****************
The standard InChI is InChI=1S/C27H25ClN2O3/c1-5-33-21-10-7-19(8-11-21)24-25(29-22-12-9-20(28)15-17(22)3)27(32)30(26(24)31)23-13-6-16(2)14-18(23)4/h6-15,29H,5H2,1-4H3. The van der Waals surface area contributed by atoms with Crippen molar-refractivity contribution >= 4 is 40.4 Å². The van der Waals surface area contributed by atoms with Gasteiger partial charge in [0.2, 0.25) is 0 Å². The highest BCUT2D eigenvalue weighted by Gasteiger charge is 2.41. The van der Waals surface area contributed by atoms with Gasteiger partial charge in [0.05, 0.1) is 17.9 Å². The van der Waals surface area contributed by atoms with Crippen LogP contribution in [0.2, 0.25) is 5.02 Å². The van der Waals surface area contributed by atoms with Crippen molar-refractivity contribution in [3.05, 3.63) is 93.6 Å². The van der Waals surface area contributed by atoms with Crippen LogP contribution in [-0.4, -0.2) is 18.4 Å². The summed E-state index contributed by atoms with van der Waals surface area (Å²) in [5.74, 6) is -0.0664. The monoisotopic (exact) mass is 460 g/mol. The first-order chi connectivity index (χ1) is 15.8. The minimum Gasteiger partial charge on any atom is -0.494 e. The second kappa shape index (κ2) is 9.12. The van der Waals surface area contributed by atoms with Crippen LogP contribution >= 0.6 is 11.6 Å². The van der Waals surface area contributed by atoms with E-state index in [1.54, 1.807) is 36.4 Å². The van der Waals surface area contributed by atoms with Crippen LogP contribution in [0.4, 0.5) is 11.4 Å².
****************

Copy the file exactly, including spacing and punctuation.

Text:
The standard InChI is InChI=1S/C27H25ClN2O3/c1-5-33-21-10-7-19(8-11-21)24-25(29-22-12-9-20(28)15-17(22)3)27(32)30(26(24)31)23-13-6-16(2)14-18(23)4/h6-15,29H,5H2,1-4H3. The van der Waals surface area contributed by atoms with Crippen molar-refractivity contribution >= 4 is 40.4 Å². The van der Waals surface area contributed by atoms with Gasteiger partial charge in [0.2, 0.25) is 0 Å². The highest BCUT2D eigenvalue weighted by Gasteiger charge is 2.41. The van der Waals surface area contributed by atoms with Gasteiger partial charge in [0.05, 0.1) is 17.9 Å². The van der Waals surface area contributed by atoms with Crippen LogP contribution in [0.2, 0.25) is 5.02 Å². The van der Waals surface area contributed by atoms with Crippen molar-refractivity contribution in [3.05, 3.63) is 93.6 Å². The van der Waals surface area contributed by atoms with Crippen LogP contribution in [-0.4, -0.2) is 18.4 Å². The summed E-state index contributed by atoms with van der Waals surface area (Å²) in [5.74, 6) is -0.0664. The monoisotopic (exact) mass is 460 g/mol. The first-order chi connectivity index (χ1) is 15.8. The minimum Gasteiger partial charge on any atom is -0.494 e. The second kappa shape index (κ2) is 9.12. The van der Waals surface area contributed by atoms with Crippen LogP contribution >= 0.6 is 11.6 Å². The van der Waals surface area contributed by atoms with E-state index in [1.54, 1.807) is 36.4 Å². The van der Waals surface area contributed by atoms with Crippen LogP contribution in [0.4, 0.5) is 11.4 Å².